by Alex Cox
As long as I’ve been aware of Seattle in any meaningful way, it’s a city I’ve associated with comic books. It’s a place that in my mind’s eye has always been painted in the scratchy cross-hatching of Peter Bagge’s early Hate comics. Knowing that Fantagraphics Books is headquartered there has only exaggerated my concept that Seattle is a city made of awesome comic book panels. My first trip there this past weekend made me realize that the city was not, in fact, created out of whole cloth by the pen of Peter Bagge, but it certainly confirmed that Seattle is absolutely a Comic Book Town.
Emerald City Comic Con was three days of infectious enthusiasm, excited mobs, and great comics of all varieties. The CBLDF exhibited there all weekend, and it was incredible to talk to all the fans and creators that populate the Pacific Northwest. ECCC was a terrific show: well-organized, well-attended, and well-programmed. The show organizers (particularly Jim Demonakos and Kristina Rogers) made it easy to get situated and set up, and everything ran as smooth as any show I’ve participated in. Kudos all around!
In the end, with the help of great volunteers, artists who made booth appearances, a record number of attendees, and convention organizers who were on top of the game, we came home with $6,536! This is money that will help us continue our vital education work and assist us in paying back the legal fees accrued by Ryan Matheson — he was unjustly accused him of something and left in substantial debt by his defense. The donors at ECCC were happy to help, supporting the Fund’s refrain that no one should go to to jail — or go under the yoke of debt — for owning comics.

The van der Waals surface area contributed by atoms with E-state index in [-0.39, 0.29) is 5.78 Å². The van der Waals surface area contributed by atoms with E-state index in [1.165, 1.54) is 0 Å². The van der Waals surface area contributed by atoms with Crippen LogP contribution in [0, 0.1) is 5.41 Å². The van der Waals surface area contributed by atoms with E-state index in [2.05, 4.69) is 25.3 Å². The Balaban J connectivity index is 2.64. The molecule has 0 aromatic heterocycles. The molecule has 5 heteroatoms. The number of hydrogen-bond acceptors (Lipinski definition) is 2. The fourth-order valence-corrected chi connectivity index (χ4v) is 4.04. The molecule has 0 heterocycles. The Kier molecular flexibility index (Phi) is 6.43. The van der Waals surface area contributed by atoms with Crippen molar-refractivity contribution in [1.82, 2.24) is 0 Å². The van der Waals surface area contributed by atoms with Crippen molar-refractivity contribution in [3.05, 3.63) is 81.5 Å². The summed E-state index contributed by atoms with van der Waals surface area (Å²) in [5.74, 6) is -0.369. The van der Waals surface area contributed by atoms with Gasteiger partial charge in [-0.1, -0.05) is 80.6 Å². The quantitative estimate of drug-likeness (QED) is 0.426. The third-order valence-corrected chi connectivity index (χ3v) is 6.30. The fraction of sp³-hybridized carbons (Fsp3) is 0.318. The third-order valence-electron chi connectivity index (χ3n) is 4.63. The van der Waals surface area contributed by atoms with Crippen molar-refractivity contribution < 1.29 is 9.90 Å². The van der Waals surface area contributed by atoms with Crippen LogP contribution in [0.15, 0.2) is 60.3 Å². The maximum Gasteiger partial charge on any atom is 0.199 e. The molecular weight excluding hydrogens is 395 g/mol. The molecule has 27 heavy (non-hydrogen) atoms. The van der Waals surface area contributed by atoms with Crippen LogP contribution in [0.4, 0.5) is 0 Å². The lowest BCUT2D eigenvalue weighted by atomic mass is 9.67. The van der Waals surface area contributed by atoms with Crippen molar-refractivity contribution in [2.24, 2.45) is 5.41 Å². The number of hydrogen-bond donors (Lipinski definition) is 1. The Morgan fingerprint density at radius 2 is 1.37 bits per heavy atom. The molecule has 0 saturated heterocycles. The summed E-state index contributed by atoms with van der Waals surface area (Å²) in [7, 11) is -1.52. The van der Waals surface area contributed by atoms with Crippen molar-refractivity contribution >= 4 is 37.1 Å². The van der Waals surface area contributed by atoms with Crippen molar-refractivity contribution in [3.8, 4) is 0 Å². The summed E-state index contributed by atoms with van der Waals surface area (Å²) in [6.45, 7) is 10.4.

Over the course of the weekend, we hosted several immense talents who donated their time to sign at our booth: Chris Roberson, Tony Harris, and Matthew Dow Smith. Between hearing Chris reminisce about his early days of Legio of Super-Heroes fandom with a young fan and listening to Tony and Matt banter over their days working on the classic series Starman, it’s hard to think of a more entertaining way to pass the time. Their enthusiasm for free speech was particularly awesome to watch, as they encouraged fans to donate to the Fund and to get involved in the Good Fight.
The immensely talented Brandon Graham, Mike Allred, and Laura Allred also all made time to sign books for us. Books signed by all of these supporter artists will be available in the coming days in our Donation Zone.
I didn’t get to spend as much time in Seattle proper as I would have liked, but around the con, I did get to see many friends of CBLDF and folks I’m always happy to chat with. I loved talking to Tom “The Comics Reporter” Spurgeon, while around he ruminated on the ways Seattle has changed since his time there, and our shared love of silver age comics led to a brief pep rally over a handful of vintage Jack Kirby issues. Jacq Cohen from Fantagraphics recommended an astonishing number of places to visit for food and drink, and I had a few great meals with the convention road warriors from IDW and Dark Horse. The crews at DC and Top Cow took some valuable time to help us round up fundraising materials — all of these folks not only work like crazy publishing amazing comics, they always take time to help out the CBLDF while we are in the trenches at conventions, and it is always appreciated.
The show floor itself was packed with people. There were lots of kids everywhere and many families enjoying comics together. Artist’s Alley was backed up with lines of excited fans, and several of our artist supporters stayed so busy that they were barely visible from the other side of the crowds that surrounded them. This is a good problem to have!
I want to thank some very important people who spent the weekend in the booth. Sarah Park and Angela Moeny are two recurring volunteers who are always a blast when they help out behind the booth, and Fantagraphics’ own Ian Burns, who made it a mission to spread the word about our casework and handed out an improbable amount of literature. Thanks, guys!
All in all, my notion of Seattle is still not only formed by those classic issues of Hate and the other great comics of the Pacific Northwest, but it is now filled in with awesome memories of mobs of happy and friendly fans. Seattle is a great comics town, and it has a great comics convention!
Please help support CBLDF’s important First Amendment work by making a donation or becoming a member of the CBLDF!
Alex Cox is Deputy Director of CBLDF.